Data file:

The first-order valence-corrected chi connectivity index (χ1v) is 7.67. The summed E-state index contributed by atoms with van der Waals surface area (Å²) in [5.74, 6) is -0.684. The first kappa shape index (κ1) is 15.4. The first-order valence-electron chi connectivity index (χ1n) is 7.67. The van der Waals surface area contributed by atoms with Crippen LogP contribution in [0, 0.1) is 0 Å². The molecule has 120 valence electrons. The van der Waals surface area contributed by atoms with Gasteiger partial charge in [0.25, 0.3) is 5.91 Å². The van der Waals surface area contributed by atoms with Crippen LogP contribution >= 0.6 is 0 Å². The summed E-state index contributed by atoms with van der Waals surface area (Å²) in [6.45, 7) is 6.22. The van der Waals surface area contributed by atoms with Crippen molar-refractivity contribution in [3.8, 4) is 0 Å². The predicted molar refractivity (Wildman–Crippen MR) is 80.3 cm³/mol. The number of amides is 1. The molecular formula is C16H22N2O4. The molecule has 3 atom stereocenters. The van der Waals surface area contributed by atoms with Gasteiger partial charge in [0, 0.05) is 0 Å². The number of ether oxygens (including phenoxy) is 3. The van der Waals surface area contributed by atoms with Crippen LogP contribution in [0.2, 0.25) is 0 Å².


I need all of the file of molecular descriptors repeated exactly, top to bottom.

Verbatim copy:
The first-order valence-corrected chi connectivity index (χ1v) is 7.67. The summed E-state index contributed by atoms with van der Waals surface area (Å²) in [5.74, 6) is -0.684. The first kappa shape index (κ1) is 15.4. The first-order valence-electron chi connectivity index (χ1n) is 7.67. The van der Waals surface area contributed by atoms with Crippen LogP contribution in [0, 0.1) is 0 Å². The molecule has 120 valence electrons. The van der Waals surface area contributed by atoms with Gasteiger partial charge in [0.25, 0.3) is 5.91 Å². The van der Waals surface area contributed by atoms with Crippen LogP contribution >= 0.6 is 0 Å². The summed E-state index contributed by atoms with van der Waals surface area (Å²) in [6.45, 7) is 6.22. The van der Waals surface area contributed by atoms with Crippen molar-refractivity contribution in [3.8, 4) is 0 Å². The predicted molar refractivity (Wildman–Crippen MR) is 80.3 cm³/mol. The number of amides is 1. The molecular formula is C16H22N2O4. The molecule has 3 atom stereocenters. The van der Waals surface area contributed by atoms with Gasteiger partial charge in [0, 0.05) is 0 Å². The number of ether oxygens (including phenoxy) is 3. The van der Waals surface area contributed by atoms with Crippen LogP contribution in [0.2, 0.25) is 0 Å².